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Erin Stumpf…, Agent, Sacramento, CA
Sat Nov 8, 2008
That is truly the million dollar queston. If your notice of default was recorded in August of this year, the clock is ticking down to the date of the Trustee Sale. If you are just now trying to decide if doing a short sale is the right option for you, it may be too late to have the luxury of a decision between the two.

You really should consult an attorney or CPA to help you make your decision, if you still have time to make one. Without knowing several details it is impossible for anyone to advise you one way or the other. Do you have a purchase money loan, or have you refinanced? Are you "financially insolvent?" What does the rest of your credit scenario look like? If you need a referral to an attorney or CPA, ask your agent, or you can shoot me an email.
Web Reference:  http://www.erinattardi.com
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Chantelle Ma…, , Bozeman, MT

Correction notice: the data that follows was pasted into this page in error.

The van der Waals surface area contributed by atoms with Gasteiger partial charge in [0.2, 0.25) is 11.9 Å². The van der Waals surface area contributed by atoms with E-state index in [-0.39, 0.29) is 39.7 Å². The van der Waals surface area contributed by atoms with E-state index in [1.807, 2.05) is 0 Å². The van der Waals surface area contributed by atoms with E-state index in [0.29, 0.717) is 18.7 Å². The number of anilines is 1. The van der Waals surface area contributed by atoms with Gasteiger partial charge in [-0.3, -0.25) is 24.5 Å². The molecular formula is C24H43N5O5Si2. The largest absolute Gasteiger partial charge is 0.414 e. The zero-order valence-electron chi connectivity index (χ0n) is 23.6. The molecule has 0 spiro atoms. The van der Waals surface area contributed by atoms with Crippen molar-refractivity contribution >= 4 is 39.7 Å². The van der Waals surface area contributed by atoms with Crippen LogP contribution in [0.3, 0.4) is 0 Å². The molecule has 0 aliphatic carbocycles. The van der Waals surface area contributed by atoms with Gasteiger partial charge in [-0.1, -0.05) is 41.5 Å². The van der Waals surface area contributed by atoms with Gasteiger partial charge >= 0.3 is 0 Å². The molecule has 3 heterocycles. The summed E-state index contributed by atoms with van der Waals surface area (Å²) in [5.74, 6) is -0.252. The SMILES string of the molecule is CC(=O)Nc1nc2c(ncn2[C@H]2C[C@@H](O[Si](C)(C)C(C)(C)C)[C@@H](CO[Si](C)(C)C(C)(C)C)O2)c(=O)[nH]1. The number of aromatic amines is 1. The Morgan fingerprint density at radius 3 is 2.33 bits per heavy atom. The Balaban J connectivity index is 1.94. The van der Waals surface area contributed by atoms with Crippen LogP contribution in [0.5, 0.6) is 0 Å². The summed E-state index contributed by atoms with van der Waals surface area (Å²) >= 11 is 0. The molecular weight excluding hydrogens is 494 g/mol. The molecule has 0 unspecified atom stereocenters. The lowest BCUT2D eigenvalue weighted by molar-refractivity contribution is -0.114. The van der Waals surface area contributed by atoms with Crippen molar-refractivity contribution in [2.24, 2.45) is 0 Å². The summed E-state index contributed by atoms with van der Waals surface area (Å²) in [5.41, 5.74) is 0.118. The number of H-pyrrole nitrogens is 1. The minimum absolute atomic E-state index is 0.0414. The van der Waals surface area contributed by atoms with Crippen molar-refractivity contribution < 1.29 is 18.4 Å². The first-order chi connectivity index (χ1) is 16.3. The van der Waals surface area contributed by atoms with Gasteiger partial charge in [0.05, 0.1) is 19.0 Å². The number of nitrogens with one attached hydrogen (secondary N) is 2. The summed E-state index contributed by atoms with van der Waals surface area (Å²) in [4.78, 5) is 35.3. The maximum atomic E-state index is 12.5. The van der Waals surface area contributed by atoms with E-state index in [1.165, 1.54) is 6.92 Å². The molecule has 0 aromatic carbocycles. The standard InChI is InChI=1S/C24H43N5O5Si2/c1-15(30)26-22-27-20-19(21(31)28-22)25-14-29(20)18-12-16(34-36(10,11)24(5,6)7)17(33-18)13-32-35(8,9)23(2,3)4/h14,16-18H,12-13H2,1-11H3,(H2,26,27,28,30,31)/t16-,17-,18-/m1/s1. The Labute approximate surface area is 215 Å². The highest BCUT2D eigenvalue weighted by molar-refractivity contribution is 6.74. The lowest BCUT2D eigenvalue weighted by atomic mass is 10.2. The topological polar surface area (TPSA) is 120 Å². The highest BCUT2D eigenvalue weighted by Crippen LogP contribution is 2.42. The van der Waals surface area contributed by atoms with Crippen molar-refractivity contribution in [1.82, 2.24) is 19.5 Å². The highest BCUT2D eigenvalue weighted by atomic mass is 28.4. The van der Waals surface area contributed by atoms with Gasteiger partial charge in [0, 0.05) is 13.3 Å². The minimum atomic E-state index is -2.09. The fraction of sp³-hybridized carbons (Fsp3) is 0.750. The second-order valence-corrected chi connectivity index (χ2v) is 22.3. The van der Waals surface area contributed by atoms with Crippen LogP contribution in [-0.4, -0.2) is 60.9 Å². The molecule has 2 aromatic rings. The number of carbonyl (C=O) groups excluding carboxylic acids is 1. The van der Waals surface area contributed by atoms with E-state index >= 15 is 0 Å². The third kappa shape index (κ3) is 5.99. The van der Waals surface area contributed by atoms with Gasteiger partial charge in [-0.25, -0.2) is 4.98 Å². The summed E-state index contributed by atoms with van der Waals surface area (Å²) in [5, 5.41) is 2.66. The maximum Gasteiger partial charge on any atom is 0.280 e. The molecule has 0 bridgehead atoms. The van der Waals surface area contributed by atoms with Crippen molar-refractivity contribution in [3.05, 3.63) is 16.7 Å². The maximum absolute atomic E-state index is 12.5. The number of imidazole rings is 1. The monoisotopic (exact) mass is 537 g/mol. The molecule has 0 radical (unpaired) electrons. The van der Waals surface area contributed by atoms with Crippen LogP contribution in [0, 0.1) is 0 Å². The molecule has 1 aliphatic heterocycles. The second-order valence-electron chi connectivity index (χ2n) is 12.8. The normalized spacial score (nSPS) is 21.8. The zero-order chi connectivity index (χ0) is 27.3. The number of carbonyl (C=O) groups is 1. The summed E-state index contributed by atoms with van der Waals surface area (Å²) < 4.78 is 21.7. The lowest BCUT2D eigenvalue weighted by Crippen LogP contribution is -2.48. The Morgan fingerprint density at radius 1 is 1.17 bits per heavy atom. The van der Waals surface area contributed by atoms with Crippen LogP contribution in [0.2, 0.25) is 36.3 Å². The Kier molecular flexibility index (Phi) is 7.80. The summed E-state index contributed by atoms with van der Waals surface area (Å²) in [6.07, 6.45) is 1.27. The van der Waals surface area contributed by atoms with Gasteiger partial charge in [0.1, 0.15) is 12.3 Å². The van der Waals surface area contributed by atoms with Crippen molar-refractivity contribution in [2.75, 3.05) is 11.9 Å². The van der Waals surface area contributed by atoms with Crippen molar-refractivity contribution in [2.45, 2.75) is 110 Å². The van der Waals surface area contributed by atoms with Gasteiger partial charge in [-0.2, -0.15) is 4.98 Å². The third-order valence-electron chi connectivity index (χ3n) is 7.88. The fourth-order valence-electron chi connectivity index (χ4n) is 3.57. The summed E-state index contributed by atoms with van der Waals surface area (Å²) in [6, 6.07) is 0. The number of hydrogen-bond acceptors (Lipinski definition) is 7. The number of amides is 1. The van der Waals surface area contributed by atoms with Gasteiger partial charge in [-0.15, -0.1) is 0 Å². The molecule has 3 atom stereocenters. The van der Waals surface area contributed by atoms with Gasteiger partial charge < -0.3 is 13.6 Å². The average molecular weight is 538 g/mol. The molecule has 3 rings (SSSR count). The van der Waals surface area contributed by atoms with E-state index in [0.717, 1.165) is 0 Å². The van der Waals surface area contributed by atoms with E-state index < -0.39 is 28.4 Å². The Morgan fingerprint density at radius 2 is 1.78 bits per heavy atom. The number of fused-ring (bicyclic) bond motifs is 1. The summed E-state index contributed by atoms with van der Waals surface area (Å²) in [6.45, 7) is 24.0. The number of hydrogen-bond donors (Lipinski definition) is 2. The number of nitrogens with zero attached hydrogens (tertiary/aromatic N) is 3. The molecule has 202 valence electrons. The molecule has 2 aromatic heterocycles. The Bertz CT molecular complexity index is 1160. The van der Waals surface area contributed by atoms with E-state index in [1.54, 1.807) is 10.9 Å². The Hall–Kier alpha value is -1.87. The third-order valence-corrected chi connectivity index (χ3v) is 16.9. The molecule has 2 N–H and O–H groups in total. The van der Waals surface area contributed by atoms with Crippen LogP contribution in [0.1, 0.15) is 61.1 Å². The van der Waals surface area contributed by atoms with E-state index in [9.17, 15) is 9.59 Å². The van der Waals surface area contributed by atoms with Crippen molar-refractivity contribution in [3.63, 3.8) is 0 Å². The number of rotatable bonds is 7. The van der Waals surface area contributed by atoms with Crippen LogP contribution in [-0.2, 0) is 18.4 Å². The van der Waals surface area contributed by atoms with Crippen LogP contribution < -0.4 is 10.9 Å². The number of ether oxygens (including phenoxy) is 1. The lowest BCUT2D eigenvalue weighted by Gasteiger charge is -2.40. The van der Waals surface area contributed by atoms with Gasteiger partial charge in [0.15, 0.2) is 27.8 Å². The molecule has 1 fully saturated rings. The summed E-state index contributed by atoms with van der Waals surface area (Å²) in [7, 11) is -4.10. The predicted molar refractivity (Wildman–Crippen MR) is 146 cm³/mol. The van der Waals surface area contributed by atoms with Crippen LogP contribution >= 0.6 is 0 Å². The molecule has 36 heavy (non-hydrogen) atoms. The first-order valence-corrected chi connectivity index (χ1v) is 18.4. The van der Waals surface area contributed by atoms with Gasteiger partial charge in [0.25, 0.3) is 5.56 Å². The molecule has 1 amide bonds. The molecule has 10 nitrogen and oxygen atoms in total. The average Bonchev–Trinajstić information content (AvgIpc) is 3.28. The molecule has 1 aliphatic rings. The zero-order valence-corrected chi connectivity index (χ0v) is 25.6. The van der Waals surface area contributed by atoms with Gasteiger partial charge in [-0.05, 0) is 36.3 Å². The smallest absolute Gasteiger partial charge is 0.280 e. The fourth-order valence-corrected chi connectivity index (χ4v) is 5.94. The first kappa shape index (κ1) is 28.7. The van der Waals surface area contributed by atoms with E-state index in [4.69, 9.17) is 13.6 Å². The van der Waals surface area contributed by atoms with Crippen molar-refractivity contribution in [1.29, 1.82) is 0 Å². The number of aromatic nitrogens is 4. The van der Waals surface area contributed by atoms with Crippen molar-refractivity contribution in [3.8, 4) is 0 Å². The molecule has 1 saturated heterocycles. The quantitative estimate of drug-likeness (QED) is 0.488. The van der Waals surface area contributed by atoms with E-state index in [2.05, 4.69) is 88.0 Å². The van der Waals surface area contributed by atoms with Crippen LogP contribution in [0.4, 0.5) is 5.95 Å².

Fri Nov 7, 2008
Short sales are probably better for your credit and I believe that there is a rule that you won't have to pay income taxes on the banks losses from a short sale. Another option to look into is deed in leiu of foreclosure, but I think you have to have the property listed for a certain amount of time before the bank will consider that. That saves foreclosure and short sale problems and is less expensive for the bank to handle, so sometimes is a better option for both parties. Be careful of companies that say they are going to help you negotiate with your bank and ask for money up front. Call the Hope Now Alliance if you want to explore options. They offer free services and are VERY helpful and kind.